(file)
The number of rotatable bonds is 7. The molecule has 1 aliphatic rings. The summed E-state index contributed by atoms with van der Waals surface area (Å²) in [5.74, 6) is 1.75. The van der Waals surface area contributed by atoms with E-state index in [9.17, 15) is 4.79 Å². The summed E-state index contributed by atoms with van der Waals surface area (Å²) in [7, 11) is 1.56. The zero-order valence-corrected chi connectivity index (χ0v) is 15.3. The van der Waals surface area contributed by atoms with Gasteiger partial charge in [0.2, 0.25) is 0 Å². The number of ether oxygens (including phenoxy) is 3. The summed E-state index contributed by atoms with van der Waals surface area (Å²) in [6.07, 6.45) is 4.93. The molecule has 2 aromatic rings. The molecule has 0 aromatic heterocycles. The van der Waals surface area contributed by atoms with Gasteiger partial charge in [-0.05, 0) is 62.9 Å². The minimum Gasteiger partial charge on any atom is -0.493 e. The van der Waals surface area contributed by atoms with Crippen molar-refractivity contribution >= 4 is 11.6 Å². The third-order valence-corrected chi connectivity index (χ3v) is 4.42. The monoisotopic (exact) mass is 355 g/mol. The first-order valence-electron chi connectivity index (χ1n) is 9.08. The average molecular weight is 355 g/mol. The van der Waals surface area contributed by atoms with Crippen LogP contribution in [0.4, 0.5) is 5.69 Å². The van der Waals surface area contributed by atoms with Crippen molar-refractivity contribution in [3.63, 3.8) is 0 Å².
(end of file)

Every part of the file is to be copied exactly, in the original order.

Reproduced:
The number of rotatable bonds is 7. The molecule has 1 aliphatic rings. The summed E-state index contributed by atoms with van der Waals surface area (Å²) in [5.74, 6) is 1.75. The van der Waals surface area contributed by atoms with E-state index in [9.17, 15) is 4.79 Å². The summed E-state index contributed by atoms with van der Waals surface area (Å²) in [7, 11) is 1.56. The zero-order valence-corrected chi connectivity index (χ0v) is 15.3. The van der Waals surface area contributed by atoms with Gasteiger partial charge in [0.2, 0.25) is 0 Å². The number of ether oxygens (including phenoxy) is 3. The summed E-state index contributed by atoms with van der Waals surface area (Å²) in [6.07, 6.45) is 4.93. The molecule has 2 aromatic rings. The molecule has 0 aromatic heterocycles. The van der Waals surface area contributed by atoms with Gasteiger partial charge in [-0.05, 0) is 62.9 Å². The minimum Gasteiger partial charge on any atom is -0.493 e. The van der Waals surface area contributed by atoms with Crippen molar-refractivity contribution >= 4 is 11.6 Å². The third-order valence-corrected chi connectivity index (χ3v) is 4.42. The monoisotopic (exact) mass is 355 g/mol. The first-order valence-electron chi connectivity index (χ1n) is 9.08. The average molecular weight is 355 g/mol. The van der Waals surface area contributed by atoms with Crippen LogP contribution in [0.4, 0.5) is 5.69 Å². The van der Waals surface area contributed by atoms with Crippen molar-refractivity contribution in [3.63, 3.8) is 0 Å².